Registration Deadline Looms! Don't Get Shut Out of Class!

Barry Lenson

PSST! Hey . . . you!

Yes, you. You there in your dorm room, doing the tenth rewrite of the paper you have to turn in tomorrow, “Ambivalence – good or bad?”

Sure, you’ve got to keep grinding away at your paper all night until you get it just the way you like it.  But while you’ve been writing nonstop for the last three days, the world hasn’t stopped turning. And while it turns, stuff is happening.

To be more specific, you have to register for next term’s courses pretty much right away, or risk getting shut out of the classes you want or need. If you’ve ever gotten shut out of a class, you know the drill.  Sometimes, it’s not even your fault. You log in the minute that course registration opens and find out that the class you needed has already been filled.  (How is that possible? No one knows, it’s kind of a supernatural thing.)

So you race to your advisor’s office to beg for clemency, but all that you get for your trouble is a blank-eyed stare. The situation is getting worse. You might even need to delay your graduation date.

If you need certain courses to graduate, the experience is worse than irritating. But help is at hand. The good news is, you cannot be shut out of classes at StraighterLine. You can enroll in any class at any time, and simply start working.

Here are some StraighterLine courses that you can take right now, or at any other time you like. You’ll probably find several of them in the core curriculum of the college you are attending . . .

  • English Composition I – Just about every college requires students to take a course like this. In StraighterLine’s English Composition I course, students learn how to develop better writing skills by identifying and understanding the steps involved in the writing process - all in this one online English course, which also covers effective research techniques, editing, and revision.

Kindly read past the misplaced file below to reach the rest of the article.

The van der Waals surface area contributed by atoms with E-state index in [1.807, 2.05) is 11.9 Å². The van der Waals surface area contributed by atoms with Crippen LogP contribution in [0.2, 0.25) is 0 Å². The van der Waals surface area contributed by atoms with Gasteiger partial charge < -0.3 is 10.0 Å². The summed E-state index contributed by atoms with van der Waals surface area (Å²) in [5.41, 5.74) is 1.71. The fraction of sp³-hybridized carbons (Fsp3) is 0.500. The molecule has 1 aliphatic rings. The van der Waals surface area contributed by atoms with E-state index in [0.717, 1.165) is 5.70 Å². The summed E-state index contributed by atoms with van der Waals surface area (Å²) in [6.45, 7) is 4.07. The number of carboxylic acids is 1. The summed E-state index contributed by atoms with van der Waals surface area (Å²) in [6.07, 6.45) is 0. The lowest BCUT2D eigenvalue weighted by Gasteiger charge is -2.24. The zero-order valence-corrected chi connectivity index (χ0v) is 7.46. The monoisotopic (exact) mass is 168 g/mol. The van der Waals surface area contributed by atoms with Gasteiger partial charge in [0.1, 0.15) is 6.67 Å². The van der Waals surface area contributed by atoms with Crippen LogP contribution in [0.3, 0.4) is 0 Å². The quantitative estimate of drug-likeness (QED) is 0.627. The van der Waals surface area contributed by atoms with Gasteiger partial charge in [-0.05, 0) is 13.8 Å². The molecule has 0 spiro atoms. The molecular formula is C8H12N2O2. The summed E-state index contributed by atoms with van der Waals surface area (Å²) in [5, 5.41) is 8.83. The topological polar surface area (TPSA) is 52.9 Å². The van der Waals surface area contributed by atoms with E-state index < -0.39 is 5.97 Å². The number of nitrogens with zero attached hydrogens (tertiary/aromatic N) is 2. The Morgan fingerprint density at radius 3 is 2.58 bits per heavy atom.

• English Composition II – A continuation of English Composition I.  This course focuses on writing analysis and argument. Lessons also explore academic research writing, critical thinking, citation, and documentation.
  •  College Algebra – You need this course, right? It provides students with a working knowledge of college-level algebra and its applications, emphasizing methods for solving linear and quadratic equations, word problems, and polynomial, rational, and radical equations and applications. Students perform operations on real numbers and polynomials, and simplify algebraic, rational, and radical expressions.
  • Economics I: Macroeconomics – This course looks at the big-picture performance of the national economy and its links to the global economy. Designed to examine many of the basic tools economists use, this macroeconomics course covers economic perspective, fundamental concepts, graphing skills, and an overview of the interrelated components of the United States economy.

So if your college says you’re shut out, you don’t have to lie down and take it. You can sign up, pay a fraction of what your college charges, and keep your education on track.

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